Horse Showing

Finishing the Forelock for Halter-Horse Showing

November 20, 2013

Customize the forelock to flatter your halter horse’s head.

Every horse is different. Choose a forelock finish that best flatters your halter horse’s head. At left, his mare’s thin forelock and cowlick makes double banding the best option. At right, this gelding’s thick forelock is best suited for a single braid, which allows judges to see his forehead. Journal photos.

Every horse is different. Choose a forelock finish that best flatters your halter horse’s head. At left, this gelding’s thick forelock is best suited for a single braid, which allows judges to see his forehead. At right, this mare’s thin forelock and cowlick makes double banding the best option. Journal photos.

By AQHA Professional Horsewoman Margo Ball in The American Quarter Horse Journal.

What’s the best look for your horse in the halter pen?

The decision should be based on a lot of factors, including hair texture, thickness and the shape of your horse’s head.

Remember, says AQHA Professional Horsewoman and judge, Margo Ball, your main purpose is to flatter the shape of your horse’s head.

“We’re going to look at two horses in our barn with two very different forelocks,” Margo says. “It often takes old-fashioned trial and effort to figure out what’s best for your horse.”

Thin Forelock Solutions

This mare has a thin forelock with fine fair that has a cowlick in it on one side. She also has a lot of feathery guard hairs.

Normally, I’d just use one band on thin hair. But because she has that cowlick and guard hairs, I’m going to use two bands. I use brown bands because I like them to blend.

The “Showing to Win: Showmanship at Halter” DVD illustrates the standards for the class and provides you with the information you need to practice, plan and successfully perform a showmanship pattern.

Start with clean hair. Before I band, I put a little mousse or grooming product in the hair to help hold it together; that’s especially helpful in controlling guard hairs like these. Another option is to use clear horse makeup product because it’s thick and not greasy. Do not use anything greasy like baby oil.

I take a comb and divide the forelock in two, with an upper and lower section.

As you put the bands in, remember to pull down, just like you do when you are banding a mane, so the band won’t stick up. Her cowlick makes it really tough to pull down. You also want to make sure the band is centered on her forehead.

Use a little grooming product to slick the hair down before trimming the guard hairs. If you use clippers, you risk nicks and clipper marks, so I use small scissors. Be careful not to trim the forelock hair. The fine guard hairs are not part of the mane hair, and they won’t get any longer. Be careful with the scissors or you’ll end up without a forelock!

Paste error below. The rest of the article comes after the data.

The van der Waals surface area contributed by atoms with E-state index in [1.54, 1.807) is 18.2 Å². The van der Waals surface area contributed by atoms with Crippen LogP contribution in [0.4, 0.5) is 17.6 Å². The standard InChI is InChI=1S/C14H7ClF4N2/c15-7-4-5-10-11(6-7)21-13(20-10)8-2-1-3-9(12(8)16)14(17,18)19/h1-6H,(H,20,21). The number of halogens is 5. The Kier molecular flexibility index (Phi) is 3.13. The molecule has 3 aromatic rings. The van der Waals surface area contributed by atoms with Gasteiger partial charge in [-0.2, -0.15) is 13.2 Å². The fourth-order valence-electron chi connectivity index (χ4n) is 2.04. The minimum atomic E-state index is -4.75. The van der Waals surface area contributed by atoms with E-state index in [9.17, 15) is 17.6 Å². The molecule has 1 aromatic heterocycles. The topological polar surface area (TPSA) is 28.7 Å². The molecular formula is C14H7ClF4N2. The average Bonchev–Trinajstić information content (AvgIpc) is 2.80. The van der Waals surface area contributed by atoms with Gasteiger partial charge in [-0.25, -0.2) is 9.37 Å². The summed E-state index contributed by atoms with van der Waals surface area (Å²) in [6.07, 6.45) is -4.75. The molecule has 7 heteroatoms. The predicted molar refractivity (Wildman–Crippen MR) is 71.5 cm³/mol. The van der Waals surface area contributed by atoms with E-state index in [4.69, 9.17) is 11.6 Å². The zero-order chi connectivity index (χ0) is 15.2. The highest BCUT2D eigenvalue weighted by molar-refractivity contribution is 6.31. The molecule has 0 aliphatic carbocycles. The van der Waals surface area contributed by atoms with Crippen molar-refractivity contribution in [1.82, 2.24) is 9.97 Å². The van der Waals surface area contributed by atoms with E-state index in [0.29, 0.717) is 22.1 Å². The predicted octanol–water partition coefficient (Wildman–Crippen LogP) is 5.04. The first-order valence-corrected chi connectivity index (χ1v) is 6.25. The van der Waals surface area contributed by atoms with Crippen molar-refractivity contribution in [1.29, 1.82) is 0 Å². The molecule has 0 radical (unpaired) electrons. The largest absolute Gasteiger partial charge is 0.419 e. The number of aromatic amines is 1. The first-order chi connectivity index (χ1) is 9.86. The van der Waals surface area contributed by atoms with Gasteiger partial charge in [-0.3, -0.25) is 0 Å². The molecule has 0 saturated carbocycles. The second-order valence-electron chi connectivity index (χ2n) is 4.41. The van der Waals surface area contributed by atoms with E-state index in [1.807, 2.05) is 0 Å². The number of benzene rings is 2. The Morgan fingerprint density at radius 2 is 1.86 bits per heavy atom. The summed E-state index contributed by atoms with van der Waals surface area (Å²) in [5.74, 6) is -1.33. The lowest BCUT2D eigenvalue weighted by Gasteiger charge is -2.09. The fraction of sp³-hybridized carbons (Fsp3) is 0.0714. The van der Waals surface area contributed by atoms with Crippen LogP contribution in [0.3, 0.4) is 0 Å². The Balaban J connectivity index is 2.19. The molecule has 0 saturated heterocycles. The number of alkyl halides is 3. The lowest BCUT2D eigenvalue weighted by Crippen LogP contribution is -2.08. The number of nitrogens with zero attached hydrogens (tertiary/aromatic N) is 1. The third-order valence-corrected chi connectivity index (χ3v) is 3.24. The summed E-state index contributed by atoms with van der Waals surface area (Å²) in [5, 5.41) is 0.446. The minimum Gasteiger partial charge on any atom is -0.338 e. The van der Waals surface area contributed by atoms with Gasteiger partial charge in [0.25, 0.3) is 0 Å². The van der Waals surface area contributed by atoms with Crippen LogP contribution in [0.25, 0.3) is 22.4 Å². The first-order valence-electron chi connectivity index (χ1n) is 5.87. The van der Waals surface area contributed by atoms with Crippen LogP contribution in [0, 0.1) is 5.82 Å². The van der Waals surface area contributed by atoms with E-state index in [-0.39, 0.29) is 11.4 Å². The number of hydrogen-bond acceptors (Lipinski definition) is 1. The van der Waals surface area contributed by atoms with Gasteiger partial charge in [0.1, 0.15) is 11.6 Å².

I often use two bands like this on a performance horse, too, because one band doesn’t always hold the forelock securely enough.

The Thick Forelock

This gelding has thick, bushy hair, though it is still a little fine.

Remember, you have to try different things to see what will best flatter your horse.

I’ve already trimmed his bridle path pretty far forward to thin out his forelock, but it’s still pretty thick. I think the best option for him is a single braid.

Again, start with clean hair. Before I braid it, I’ll put a little mousse or conditioning product in the hair.

In the “Showing to Win: Halter” DVD, AQHA teamed up with well-respected AQHA Professional Horsemen, judges and world champion exhibitors and coaches Michael Colvin and Jackie Krshka. They walk you through typical showmanship maneuvers, scores and penalties and offer advice on planning how to execute patterns.

Comb out the hair with a fine-toothed comb, and then part it into three equal sections. As you braid, you still want to pull down just like you do when you band. Be sure to braid it tightly. He doesn’t have the guard hair and cowlick problem that the mare has, but he still has a few stray hairs. Again, I’ll trim those with scissors.

To finish, I spray a little bit of finishing spray on a rag and wipe it on that braid. Most horses – especially if they are touchy about their head – feel better with you wiping their faces with a cloth or towel. I like that better than spraying them in the face.

Margo Ball of Fort Collins, Colorado has been training and showing for almost 40 years and has been an AQHA judge for more than 25.

AQHA Member Benefit Spotlight

Already preparing for next show season? Did you know that members can stay up-to-date on the latest American Quarter Horse show schedule and approved classes online? Check it out or see a complete listing in The Journal.

AQHA Video

AQHA Professional Horsewoman Stacy Huls gives step-by-step instruction on how to braid your American Quarter Horse’s mane for English classes like hunter under saddle, pleasure driving and hunter hack. From the mane to the forelock, Stacy provides the information you need to get your horse looking good for the show arena.